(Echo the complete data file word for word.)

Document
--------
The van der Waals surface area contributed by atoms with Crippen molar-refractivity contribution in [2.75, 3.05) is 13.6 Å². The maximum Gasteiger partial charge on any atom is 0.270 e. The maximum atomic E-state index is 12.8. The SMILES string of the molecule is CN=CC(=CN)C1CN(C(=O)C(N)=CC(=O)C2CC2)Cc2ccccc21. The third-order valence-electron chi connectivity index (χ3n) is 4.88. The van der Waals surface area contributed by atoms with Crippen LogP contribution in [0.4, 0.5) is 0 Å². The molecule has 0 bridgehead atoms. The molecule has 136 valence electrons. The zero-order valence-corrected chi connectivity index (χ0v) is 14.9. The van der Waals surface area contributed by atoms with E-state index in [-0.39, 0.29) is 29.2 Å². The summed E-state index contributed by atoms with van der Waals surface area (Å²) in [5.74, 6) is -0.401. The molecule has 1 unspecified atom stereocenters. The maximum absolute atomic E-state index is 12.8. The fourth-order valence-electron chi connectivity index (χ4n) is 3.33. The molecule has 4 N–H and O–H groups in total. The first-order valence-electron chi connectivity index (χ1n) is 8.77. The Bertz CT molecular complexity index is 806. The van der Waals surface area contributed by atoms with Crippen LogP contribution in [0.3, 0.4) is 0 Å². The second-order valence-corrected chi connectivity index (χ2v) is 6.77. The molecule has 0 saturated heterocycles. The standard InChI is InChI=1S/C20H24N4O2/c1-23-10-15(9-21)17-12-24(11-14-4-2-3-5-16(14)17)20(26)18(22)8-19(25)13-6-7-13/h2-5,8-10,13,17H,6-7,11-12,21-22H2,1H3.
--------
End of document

The van der Waals surface area contributed by atoms with Crippen molar-refractivity contribution in [2.75, 3.05) is 13.6 Å². The maximum Gasteiger partial charge on any atom is 0.270 e. The maximum atomic E-state index is 12.8. The SMILES string of the molecule is CN=CC(=CN)C1CN(C(=O)C(N)=CC(=O)C2CC2)Cc2ccccc21. The third-order valence-electron chi connectivity index (χ3n) is 4.88. The van der Waals surface area contributed by atoms with Crippen LogP contribution in [0.4, 0.5) is 0 Å². The molecule has 0 bridgehead atoms. The molecule has 136 valence electrons. The zero-order valence-corrected chi connectivity index (χ0v) is 14.9. The van der Waals surface area contributed by atoms with E-state index in [-0.39, 0.29) is 29.2 Å². The summed E-state index contributed by atoms with van der Waals surface area (Å²) in [5.74, 6) is -0.401. The molecule has 1 unspecified atom stereocenters. The maximum absolute atomic E-state index is 12.8. The fourth-order valence-electron chi connectivity index (χ4n) is 3.33. The molecule has 4 N–H and O–H groups in total. The first-order valence-electron chi connectivity index (χ1n) is 8.77. The Bertz CT molecular complexity index is 806. The van der Waals surface area contributed by atoms with Crippen LogP contribution in [0.3, 0.4) is 0 Å². The second-order valence-corrected chi connectivity index (χ2v) is 6.77. The molecule has 0 saturated heterocycles. The standard InChI is InChI=1S/C20H24N4O2/c1-23-10-15(9-21)17-12-24(11-14-4-2-3-5-16(14)17)20(26)18(22)8-19(25)13-6-7-13/h2-5,8-10,13,17H,6-7,11-12,21-22H2,1H3.